TEDxSeattle: Greg Bear On Too Much Information
Using word pictures like “the pig’s blood of technology,” award-winning science fiction author Greg Bear urged Friday’s TEDxSeattle audience to be mindful of our increasingly public and digitally-archived lives. “The web that knows who you are … do you want it to?” he asked.
“All of us are neural nodes” in a massive and “vast social brain.” What does it mean to live in a world where finding a moment of private time — for nefarious or honorable reasons — becomes nearly impossible?
We don’t know, Bear asserted. “We must understand that we cannot predict the ultimate social response to technology.” In part, that is because society changes over time. Bear painted two scenarios related to our increasingly visible digital lives.
In one, he used humor to take us to a world where everyone has a digital dossier. In that world, no one would be warning us not to put something on YouTube because it might keep us from finding a job. In that world, Bear imagines an intricate (and funny) game of one-up-manship.
But in the other world, a darker world, social mores have changed. In that future world, behavior that was “acceptable” in 2010 (like drinking coffee) is no longer legal. Now that intensely public life takes on a new meaning as we, society, act as a harsh judge.
Bear said he started thinking about a world of diminished privacy in the late 1980s. Back then, futurists imagined a world criss-crossed by closed-circuit television networks, street corner surveillance under government jurisdiction. Today, the CCTV User Group estimates that there are about 1.5 million public space surveillance cameras in the UK. In March, the BBC reported an assassination plot in Dubai that was captured by “the surveillance cameras (CCTV) that are everywhere in the emirate.”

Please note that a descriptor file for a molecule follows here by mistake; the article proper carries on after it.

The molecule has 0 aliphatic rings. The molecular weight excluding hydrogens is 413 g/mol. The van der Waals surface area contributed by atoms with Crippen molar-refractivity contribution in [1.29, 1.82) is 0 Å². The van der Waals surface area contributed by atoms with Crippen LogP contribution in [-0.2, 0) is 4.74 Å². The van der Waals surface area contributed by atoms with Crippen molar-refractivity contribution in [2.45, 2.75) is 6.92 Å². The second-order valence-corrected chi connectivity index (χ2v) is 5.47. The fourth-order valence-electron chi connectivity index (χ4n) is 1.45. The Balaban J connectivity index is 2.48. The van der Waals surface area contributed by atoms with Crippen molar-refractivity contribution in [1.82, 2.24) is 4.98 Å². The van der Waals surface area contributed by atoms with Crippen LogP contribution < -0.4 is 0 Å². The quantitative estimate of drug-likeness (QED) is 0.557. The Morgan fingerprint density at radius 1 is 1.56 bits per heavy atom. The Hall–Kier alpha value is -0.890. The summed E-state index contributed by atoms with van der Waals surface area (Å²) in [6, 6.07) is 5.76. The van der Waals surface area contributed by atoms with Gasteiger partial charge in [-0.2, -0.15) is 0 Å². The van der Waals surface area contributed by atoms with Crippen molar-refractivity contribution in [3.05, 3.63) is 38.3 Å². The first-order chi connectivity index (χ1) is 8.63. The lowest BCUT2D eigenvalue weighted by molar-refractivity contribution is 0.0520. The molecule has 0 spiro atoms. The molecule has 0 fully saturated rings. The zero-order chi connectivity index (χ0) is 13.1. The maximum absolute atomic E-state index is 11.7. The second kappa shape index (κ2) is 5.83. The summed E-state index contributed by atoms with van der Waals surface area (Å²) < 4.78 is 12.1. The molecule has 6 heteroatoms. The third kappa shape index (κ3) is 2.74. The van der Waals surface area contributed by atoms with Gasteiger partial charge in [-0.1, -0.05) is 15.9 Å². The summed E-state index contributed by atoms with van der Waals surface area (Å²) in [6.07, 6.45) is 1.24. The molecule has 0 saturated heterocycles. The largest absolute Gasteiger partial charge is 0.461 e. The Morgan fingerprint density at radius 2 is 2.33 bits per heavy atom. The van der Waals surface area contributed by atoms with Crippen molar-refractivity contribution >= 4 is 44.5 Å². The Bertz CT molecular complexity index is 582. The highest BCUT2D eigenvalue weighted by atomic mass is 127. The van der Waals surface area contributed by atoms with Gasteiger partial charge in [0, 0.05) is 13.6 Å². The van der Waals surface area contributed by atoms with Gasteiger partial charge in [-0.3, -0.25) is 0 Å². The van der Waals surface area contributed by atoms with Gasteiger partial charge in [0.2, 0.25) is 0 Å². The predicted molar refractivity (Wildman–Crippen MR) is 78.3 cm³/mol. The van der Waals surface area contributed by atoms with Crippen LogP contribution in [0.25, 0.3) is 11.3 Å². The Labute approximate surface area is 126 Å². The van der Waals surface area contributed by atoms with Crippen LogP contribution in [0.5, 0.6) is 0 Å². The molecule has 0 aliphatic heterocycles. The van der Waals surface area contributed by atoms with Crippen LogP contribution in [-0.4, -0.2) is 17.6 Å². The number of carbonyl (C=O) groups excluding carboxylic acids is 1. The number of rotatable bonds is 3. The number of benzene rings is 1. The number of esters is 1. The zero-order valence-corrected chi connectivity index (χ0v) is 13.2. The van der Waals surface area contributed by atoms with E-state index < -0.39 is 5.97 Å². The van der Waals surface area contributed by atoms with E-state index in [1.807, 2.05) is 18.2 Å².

But those images are the least of our worries. Bear predicted that we will “soon” have 4D recording devices in our glasses. What’s a 4D recording device? One that records height, width, depth and time. With such devices on the outside of our cars, if a car were to get as close as 10 feet to yours, your car could take a 4D snap and upload it to a central database. Get x-number of reports in N-time? The car’s owner gets a ticket. All automagically.
Cameras in phones, cameras in glasses, cameras in cars, cameras on street corners, cameras in your local supermarket, cameras in the library …. cameras everywhere. “How will we have time to be private?” Bear asked. “Think of all the thousands of tweets no one reads and the videos on YouTube that are lonely (they don’t have cats on them) … What are we going to do with our lives when too many people are watching us and when no one is watching us? Do you acquire wisdom by being disconnected?”
Oh, about that colorful intro. Bear asked: “Who is watching whom? Do you trust yourself to judge someone else? It’s like Carrie over-and-over again: we all get covered with the pig’s blood of technology.”
Bear’s works include Mariposa, Quantico, City At The End Of Time, Eon, Blood Music, The Forge of God, and Darwin’s Radio.